I recently had the honor and pleasure of attending my eighth consecutive Site Selectors Guild conference. For those of you who may not be familiar with the organization, the Site Selectors Guild is the only organization that both represents the site selection profession and is comprised of members who are site selectors. Here’s my attempt to summarize the key themes from 72 hours of collaboration and sharing in Salt Lake City:

  1. Incentives are under intense scrutiny. The discussion is not around whether they will continue to exist — they will — but how best to structure incentives and measure their ROI to reflect the symbiotic needs of both the companies receiving them and the communities giving them. This theme wove through one breakout session on incentives and another on the future of site selection, as well as the keynote presentation. In simple terms, the high visibility of some of recent very large announcements combined with a generally positive economy and challenges in communicating to laypeople about the value of incentives have all contributed to the increased scrutiny that incentives are undergoing now. One implication is that everyone –companies and communities — needs to do a better job explaining incentives. A second implication is that there is also a trend toward post-performance incentives, versus upfront incentives.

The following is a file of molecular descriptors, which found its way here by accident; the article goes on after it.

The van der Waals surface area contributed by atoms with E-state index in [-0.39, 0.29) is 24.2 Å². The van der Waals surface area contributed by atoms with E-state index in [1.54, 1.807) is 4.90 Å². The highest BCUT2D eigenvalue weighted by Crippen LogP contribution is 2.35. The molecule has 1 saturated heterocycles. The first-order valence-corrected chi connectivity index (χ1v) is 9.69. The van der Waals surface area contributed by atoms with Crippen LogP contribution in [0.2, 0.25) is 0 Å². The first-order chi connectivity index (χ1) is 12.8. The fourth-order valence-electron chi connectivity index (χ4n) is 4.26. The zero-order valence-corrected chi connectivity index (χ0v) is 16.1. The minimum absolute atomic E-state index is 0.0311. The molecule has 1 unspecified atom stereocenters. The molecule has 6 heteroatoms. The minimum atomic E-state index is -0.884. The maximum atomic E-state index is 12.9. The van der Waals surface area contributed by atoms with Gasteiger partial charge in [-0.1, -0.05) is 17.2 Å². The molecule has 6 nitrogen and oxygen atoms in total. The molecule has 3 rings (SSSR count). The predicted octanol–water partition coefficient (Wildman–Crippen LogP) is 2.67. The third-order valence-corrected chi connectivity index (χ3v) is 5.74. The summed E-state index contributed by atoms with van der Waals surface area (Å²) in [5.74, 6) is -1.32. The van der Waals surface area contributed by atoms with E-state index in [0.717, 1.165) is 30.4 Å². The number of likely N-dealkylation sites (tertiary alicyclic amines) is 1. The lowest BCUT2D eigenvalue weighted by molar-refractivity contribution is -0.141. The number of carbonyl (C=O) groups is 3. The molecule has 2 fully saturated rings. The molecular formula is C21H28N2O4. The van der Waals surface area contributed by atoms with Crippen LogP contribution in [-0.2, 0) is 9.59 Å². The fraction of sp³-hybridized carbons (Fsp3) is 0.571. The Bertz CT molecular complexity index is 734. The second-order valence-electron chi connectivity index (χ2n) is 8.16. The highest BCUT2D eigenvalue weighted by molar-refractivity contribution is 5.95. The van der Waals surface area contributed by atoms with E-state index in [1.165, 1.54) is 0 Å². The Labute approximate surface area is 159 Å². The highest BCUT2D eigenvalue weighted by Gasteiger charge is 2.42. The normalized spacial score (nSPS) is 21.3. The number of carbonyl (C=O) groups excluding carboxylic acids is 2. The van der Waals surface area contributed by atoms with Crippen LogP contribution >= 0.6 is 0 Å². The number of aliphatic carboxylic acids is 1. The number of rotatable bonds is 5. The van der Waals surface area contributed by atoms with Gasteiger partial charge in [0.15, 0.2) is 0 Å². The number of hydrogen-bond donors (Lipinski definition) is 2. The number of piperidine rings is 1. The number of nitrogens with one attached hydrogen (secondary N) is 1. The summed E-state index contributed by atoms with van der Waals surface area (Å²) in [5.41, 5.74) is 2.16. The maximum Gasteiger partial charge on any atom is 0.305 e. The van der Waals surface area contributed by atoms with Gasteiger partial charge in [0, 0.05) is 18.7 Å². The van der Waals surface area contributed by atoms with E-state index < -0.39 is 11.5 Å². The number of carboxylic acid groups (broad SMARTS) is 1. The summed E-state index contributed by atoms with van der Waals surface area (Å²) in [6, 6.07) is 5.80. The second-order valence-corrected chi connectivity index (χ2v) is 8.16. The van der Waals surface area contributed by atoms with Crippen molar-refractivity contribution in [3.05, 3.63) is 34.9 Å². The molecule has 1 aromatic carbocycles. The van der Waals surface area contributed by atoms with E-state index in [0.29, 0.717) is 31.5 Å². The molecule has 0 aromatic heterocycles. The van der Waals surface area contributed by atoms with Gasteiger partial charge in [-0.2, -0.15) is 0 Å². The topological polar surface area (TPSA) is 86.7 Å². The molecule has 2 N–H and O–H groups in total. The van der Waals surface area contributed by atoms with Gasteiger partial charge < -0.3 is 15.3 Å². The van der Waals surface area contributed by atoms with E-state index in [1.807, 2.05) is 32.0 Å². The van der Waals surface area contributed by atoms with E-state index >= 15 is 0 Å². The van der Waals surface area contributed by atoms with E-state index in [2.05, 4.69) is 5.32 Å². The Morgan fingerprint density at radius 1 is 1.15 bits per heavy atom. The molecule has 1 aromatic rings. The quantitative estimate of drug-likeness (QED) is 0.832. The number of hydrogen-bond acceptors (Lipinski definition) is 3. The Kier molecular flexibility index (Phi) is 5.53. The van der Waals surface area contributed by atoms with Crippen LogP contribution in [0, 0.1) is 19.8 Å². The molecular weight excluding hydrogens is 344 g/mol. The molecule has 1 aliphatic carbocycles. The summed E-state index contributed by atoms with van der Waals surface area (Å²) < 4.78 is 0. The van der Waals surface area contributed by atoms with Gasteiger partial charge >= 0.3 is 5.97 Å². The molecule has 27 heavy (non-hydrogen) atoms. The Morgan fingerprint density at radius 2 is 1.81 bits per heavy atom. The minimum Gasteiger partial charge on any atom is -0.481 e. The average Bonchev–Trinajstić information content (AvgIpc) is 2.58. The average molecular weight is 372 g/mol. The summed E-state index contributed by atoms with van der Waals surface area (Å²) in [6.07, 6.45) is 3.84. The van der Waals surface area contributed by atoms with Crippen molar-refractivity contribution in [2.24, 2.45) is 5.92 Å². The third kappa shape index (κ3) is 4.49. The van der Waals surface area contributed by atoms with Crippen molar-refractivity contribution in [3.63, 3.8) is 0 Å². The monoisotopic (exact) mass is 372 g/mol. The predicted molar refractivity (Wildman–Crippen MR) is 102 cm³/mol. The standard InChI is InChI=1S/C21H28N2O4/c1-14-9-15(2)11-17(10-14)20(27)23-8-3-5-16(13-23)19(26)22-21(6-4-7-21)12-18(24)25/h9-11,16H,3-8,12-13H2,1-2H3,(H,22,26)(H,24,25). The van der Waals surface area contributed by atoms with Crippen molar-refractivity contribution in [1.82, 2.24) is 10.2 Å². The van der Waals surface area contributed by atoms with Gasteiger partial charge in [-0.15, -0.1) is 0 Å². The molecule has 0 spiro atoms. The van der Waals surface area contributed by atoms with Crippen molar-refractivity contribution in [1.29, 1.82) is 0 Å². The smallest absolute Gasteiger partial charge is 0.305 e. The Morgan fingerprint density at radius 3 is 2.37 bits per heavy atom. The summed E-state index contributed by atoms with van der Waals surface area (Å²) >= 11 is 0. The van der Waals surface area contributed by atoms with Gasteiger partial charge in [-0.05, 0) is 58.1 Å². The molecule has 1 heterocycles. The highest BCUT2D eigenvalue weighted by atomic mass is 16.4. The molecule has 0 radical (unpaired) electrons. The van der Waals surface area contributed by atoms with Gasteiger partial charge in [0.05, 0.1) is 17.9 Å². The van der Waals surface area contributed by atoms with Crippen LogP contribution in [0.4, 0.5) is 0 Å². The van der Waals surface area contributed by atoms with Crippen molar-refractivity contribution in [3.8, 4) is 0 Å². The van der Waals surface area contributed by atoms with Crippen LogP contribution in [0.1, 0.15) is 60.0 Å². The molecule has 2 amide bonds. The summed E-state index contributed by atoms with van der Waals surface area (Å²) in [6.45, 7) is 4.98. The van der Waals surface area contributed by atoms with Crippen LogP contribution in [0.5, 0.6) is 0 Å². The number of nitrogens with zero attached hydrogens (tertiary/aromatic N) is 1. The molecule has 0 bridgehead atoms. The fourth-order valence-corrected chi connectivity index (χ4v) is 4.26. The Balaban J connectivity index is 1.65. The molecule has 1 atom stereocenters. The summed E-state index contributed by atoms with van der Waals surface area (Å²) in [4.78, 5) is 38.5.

2. Readiness is as relevant as ever. In our work, we consider readiness one of the pillars of a community’s economic development success, and that theme was certainly reinforced during this conference. Readiness can of course mean shovel-ready sites, but increasingly it means skill-ready talent and training programs. Readiness also includes the right infrastructure, carving out your community’s competitive positioning for the future, and proactively developing cross-jurisdictional collaborations to tackle regional and state issues, such as infrastructure, talent, and incentives. The implication is that EDOs need to create their future, not just react to projects and deals; and increasingly, talent, infrastructure, and traditional business development are part of that.
  3. Talent is king. Talent-led economic development is unquestionably here, and here to stay. Now the attention is shifting toward workforce development programs (many of which are very targeted); the contractor economy, which unmoors jobs from specific locations or buildings; and the impact of automation, which is driving the need for not only training, but retraining. The first implication here is to make sure you and your board understand that the workforce have fundamentally changed and that things won’t be “getting back to normal.” The second implication is to position your region to be attractive to people, as people are the ultimate magnet for companies.

At Ady Advantage, our mission is to help economic developers not only stay ahead of the trends in this rapidly changing field but to take advantage of these trends to enhance their competitiveness. We would value a conversation with you about how you can maximize your success.